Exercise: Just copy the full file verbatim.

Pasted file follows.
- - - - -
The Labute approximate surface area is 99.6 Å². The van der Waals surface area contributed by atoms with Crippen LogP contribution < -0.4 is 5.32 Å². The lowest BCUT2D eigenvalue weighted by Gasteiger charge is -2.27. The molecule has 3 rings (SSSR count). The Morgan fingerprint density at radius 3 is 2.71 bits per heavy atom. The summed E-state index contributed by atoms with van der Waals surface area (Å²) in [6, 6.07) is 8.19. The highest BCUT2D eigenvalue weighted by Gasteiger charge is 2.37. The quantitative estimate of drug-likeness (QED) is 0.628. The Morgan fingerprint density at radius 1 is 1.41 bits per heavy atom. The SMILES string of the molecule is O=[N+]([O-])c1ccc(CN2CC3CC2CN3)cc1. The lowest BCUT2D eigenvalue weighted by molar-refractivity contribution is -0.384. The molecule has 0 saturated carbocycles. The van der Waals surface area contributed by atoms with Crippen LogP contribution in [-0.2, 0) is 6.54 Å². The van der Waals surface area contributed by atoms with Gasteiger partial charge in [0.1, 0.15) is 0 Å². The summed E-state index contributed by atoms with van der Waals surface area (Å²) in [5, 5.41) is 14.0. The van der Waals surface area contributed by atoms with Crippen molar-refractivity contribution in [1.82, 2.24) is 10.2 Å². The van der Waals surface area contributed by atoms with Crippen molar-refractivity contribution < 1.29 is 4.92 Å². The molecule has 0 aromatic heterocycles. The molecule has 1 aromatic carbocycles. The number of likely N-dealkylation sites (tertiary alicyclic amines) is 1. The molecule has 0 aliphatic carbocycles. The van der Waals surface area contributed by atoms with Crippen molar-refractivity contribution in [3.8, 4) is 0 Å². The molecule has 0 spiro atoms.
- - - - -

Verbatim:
The Labute approximate surface area is 99.6 Å². The van der Waals surface area contributed by atoms with Crippen LogP contribution < -0.4 is 5.32 Å². The lowest BCUT2D eigenvalue weighted by Gasteiger charge is -2.27. The molecule has 3 rings (SSSR count). The Morgan fingerprint density at radius 3 is 2.71 bits per heavy atom. The summed E-state index contributed by atoms with van der Waals surface area (Å²) in [6, 6.07) is 8.19. The highest BCUT2D eigenvalue weighted by Gasteiger charge is 2.37. The quantitative estimate of drug-likeness (QED) is 0.628. The Morgan fingerprint density at radius 1 is 1.41 bits per heavy atom. The SMILES string of the molecule is O=[N+]([O-])c1ccc(CN2CC3CC2CN3)cc1. The lowest BCUT2D eigenvalue weighted by molar-refractivity contribution is -0.384. The molecule has 0 saturated carbocycles. The van der Waals surface area contributed by atoms with Crippen LogP contribution in [-0.2, 0) is 6.54 Å². The van der Waals surface area contributed by atoms with Gasteiger partial charge in [0.1, 0.15) is 0 Å². The summed E-state index contributed by atoms with van der Waals surface area (Å²) in [5, 5.41) is 14.0. The van der Waals surface area contributed by atoms with Crippen molar-refractivity contribution in [1.82, 2.24) is 10.2 Å². The van der Waals surface area contributed by atoms with Crippen molar-refractivity contribution < 1.29 is 4.92 Å². The molecule has 0 aromatic heterocycles. The molecule has 1 aromatic carbocycles. The number of likely N-dealkylation sites (tertiary alicyclic amines) is 1. The molecule has 0 aliphatic carbocycles. The van der Waals surface area contributed by atoms with Crippen molar-refractivity contribution in [3.8, 4) is 0 Å². The molecule has 0 spiro atoms.